Source: Sherman Publications

Wild Ideas A column by Mary Keck
Pity the moon

September 19, 2012

NASA landed a six-wheeled rover named Curiosity on Mars last month. Touchdown tested the limits of human innovation, and required a supersonic parachute, radar mapping, rocket motors, and a crane that lowered the rover on a 20-foot long tether.

I wonder if our drive for space exploration is fueled by a desire for permanence.

We seem to think the universe wonít forget us if we make a big enough bang.

Curiosityís tracks in the red sand may seem rare and wonderful to me but only because I canít grasp the great depths of space and time since the cosmosí birth.

Instead, I mark time based on our planetís revolutions around the sun and canít imagine tracking the 100,000 light-year diameter of a Milky Way full of stars in various stages of implosion.

Yet in spite of Earthís relatively insubstantial place, humans seem determined to leave a lasting impression.

But when I consider the history of soaring comets, exploding supernova, and solar flares, our interactions with the solar system remind me of just how brief and inconsequential are the cataclysms of human life.

Still, I find comfort in the fact that my role in the cosmos is tiny.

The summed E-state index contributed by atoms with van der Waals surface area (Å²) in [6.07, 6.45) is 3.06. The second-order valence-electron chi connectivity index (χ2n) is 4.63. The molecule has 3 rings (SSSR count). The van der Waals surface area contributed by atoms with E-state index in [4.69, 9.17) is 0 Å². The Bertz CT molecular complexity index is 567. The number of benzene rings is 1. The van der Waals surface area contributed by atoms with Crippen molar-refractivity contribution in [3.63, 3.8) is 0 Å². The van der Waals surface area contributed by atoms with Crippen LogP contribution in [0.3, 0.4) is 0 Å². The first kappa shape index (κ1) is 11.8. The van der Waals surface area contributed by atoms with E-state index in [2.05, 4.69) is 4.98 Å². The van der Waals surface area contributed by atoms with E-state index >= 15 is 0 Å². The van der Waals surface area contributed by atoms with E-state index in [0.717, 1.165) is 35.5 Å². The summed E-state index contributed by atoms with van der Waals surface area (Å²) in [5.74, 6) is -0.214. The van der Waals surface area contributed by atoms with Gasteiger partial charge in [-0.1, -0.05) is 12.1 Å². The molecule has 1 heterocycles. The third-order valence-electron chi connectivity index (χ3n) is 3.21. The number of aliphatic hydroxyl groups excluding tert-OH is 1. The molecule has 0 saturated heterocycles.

If I were able to comprehend all the time thatís passed and all the events that have occurred in my galaxy alone, the corner Iíve experienced might not seem as exceptional.

Recognizing my own insignificance is a little bittersweet, however. It is nice to know heart-wrenching experiences donít have the same resounding impact of two stars colliding.

But sometimes it feels like a black hole has swallowed me, and I want to shake my fist at the universe for its callous indifference.

While moon phases and kittens may seem cosmically insignificant, Iím able to appreciate those little things.

My limited human perception offers me a sensitivity thatís lost on the universe. So, Iíll raise a glass to the autumnal equinox on Sept. 22 and pity the moon thatís too big to notice the flag stuck in its backside.